"The party arrived in Jerome later in the morning and jailed their prisoner and locked up the booze. The boy Gomez had a very plausible story fixed up by the time the officers were able to question him. He said that he had been hired by two strangers to pilot the booze cargo from Cedar Glade, the railroad station, to Jerome. He was to receive $7.50 for the job, he said. The officers are not inclined to believe the boy's statements and will hold him for trial."

"It is said that the pack animals were stolen several weeks ago from the outfit of Colin Campbell at Ash Fork. The officers had received a tip to the effect that the animals had been stolen by a band of bootleggers who were going to use them to bring in a large shipment of booze to Jerome and a close watch has been kept. The men are believed to have been a part of the gang which has for the past six weeks kept the Verde district in a rather moist condition, alcoholically speaking, and the cops are quite anxious to apprehend them. Assistant County Attorney Perry Ling is now at Jerome, and it was stated last night that he would remain there for a couple of days and appear in behalf of the State at the time young Gomez is arraigned in the local justice court."

"Gomez made an attempt to escape from the Jerome jail yesterday evening and had the officers been about an hour later in calling on the prisoner, he would have in all probability have gained his liberty. In spite of the fact that the boy was searched at the time he was locked up, he managed to prevent the cops from finding a small hack-saw blade he had secreted in his belt. He used the saw during the afternoon in an effort to cut out one of the window bars, and when the chief of police called at the jail, the youth had about completed his job of cutting the bar."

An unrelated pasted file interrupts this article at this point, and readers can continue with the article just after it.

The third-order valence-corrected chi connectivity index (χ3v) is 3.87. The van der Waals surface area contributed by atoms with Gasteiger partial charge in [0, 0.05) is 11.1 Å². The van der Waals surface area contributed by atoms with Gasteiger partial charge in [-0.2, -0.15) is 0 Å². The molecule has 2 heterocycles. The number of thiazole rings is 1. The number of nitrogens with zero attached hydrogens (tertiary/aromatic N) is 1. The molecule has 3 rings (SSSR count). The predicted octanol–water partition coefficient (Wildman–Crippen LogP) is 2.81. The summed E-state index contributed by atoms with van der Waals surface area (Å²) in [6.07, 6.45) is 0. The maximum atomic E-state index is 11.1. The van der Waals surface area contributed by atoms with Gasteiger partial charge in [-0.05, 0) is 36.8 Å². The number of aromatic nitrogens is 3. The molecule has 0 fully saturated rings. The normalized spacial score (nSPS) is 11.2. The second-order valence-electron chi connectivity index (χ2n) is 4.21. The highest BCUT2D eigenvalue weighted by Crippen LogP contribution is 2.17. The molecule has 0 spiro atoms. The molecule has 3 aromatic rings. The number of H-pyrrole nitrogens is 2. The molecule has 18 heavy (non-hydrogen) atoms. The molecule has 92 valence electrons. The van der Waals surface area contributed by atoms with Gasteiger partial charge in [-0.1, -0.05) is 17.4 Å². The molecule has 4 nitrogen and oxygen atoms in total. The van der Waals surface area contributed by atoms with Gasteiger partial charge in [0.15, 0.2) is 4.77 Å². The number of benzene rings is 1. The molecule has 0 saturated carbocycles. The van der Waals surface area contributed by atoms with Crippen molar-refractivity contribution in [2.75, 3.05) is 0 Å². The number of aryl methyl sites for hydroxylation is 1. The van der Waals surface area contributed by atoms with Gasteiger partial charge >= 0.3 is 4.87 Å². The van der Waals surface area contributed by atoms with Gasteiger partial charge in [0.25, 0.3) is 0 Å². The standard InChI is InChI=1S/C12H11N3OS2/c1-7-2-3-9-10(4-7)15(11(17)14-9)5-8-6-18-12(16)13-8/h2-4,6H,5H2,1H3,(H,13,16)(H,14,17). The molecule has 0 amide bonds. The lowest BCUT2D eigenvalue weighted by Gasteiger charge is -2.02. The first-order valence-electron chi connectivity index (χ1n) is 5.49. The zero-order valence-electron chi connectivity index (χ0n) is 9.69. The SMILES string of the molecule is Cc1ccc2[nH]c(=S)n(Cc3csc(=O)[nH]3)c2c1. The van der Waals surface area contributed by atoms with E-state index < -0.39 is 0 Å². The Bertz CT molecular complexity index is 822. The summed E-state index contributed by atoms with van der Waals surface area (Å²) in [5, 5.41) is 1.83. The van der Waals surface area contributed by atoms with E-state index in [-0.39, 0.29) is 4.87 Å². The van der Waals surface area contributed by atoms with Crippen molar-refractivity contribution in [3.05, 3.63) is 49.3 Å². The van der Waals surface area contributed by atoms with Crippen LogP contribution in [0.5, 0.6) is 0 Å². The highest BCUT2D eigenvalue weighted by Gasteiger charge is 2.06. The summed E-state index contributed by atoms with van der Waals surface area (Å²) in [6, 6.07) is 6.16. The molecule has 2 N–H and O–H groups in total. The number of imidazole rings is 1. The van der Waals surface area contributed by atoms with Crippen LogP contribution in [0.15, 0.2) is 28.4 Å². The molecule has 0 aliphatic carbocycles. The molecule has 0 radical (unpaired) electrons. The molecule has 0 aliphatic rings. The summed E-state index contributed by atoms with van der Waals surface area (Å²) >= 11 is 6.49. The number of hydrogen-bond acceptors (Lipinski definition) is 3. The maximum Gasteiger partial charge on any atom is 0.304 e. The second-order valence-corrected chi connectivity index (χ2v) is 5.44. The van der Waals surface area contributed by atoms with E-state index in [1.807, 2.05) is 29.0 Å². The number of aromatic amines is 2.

(Weekly Journal-Miner; Prescott; August 14, 1918; page 1, columns 1-2.)


"Undersheriff J. H. Robinson, accompanied by Mrs. Robinson, Mr. and Mrs. Tom Marks, Constable William Fitzgerald and F. R. Dyas, who have been here the past two days, on a combined business and pleasure trip, departed today for Prescott, taking with them the bootlegger captured in Baker's Pass, together with the 180 pints of contraband liquor confiscated at the time."

"That the bootleggers were of an especially desperate character was manifested not only by the stiff gun fight they put up against the officers, but by the attempted jail-break made late yesterday by the prisoner brought in. He had sawed through two bars of the cell and was fast working his way to liberty when his plans were neatly disarranged by Chief of Police Crowley, who took from the prisoner four pieces of fine hacksaw. An additional charge of attempted jail-break will be lodged against the bootlegger."

"Robinson, before departing, expressed himself as highly pleased with the many warm assurances he received locally of support in his campaign for sheriff."

"'I expect, of course,' he stated, 'to be opposed by the I. W. W. and the Bootleggers' union, because of my announced policy, if elected, of strictly enforcing the loyalty and prohibition laws as well as all other state statutes.'"

(Verde Copper News; Jerome; Wednesday, August 14, 1918; page 1, column 3.)